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Crocodylus porosus
Common Name: Saltwater crocodile
Date Made/Found: Before 1879
Donor: Captain Laycock
Collector: Frederick Webster
Associated with: Per Joseph Bramley Fordham , 1830 - 1904
Material and Medium: Bone
Dimensions: Scientific: Length, Dorsal Cranium: 660 × Length, Mandible: 850 × Length , Snout - Eye: 460 × Width, Cranium: 380mm (26 × 33 7/16 × 18 1/8 × 14 15/16in.) Total Length of entire crocodile (estimate): 554~594cm
Place Object Found: River Baitarani
Department: Natural History
Accession Number: C8.8.79.1
This specimen of salt water crocodile originally lived in the River Baitarani in North East India. It was shot whilst trying to eat Frederick Webster, a Sheffield man who was working as an official in India. This crocodile, a member of the biggest living species of reptile, must have been a notorious man-eater, as several iron arm bangles and anklets were found in its stomach. Recent estimates of the crocodile's total length, based on skull measurements, suggests that it was around 5.5 - 6.0m long when alive. If accurate, this places Webster's Crocodile within the top 10 of the largest saltwater crocodiles ever recorded.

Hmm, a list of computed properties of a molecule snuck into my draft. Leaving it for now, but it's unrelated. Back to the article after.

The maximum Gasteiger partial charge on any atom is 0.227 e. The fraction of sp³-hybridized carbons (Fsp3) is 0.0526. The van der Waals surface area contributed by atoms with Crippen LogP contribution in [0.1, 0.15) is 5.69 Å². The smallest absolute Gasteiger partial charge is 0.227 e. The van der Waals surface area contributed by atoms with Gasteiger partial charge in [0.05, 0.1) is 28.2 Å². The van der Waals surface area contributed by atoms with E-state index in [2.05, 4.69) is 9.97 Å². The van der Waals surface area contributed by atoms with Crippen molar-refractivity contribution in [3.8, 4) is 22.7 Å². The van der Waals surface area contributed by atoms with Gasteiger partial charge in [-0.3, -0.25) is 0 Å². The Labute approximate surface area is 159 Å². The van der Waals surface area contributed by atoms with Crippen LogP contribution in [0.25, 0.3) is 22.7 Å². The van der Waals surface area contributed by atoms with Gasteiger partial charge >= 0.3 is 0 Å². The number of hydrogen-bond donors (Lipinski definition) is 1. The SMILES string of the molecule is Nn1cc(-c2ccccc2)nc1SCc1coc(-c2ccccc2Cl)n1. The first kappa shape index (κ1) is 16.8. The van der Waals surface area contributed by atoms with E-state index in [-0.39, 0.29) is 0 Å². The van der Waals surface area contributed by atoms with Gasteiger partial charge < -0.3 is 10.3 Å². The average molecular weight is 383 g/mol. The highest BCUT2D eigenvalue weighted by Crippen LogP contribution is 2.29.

Webster preserved and kept the skull as a memento of his near death experience. At some point in the mid-19th century, the skull came to Webster's home town and passed to an iron monger called Joseph Fordham. In 1879, Fordham instructed Captain Laycock to give the skull and its associated bangles to the museum.

Today, salt water crocodiles are considered rare in India, but can still be found near to where this one was found in Bhitarkanika National Park.
Display Location: Weston Park Museum

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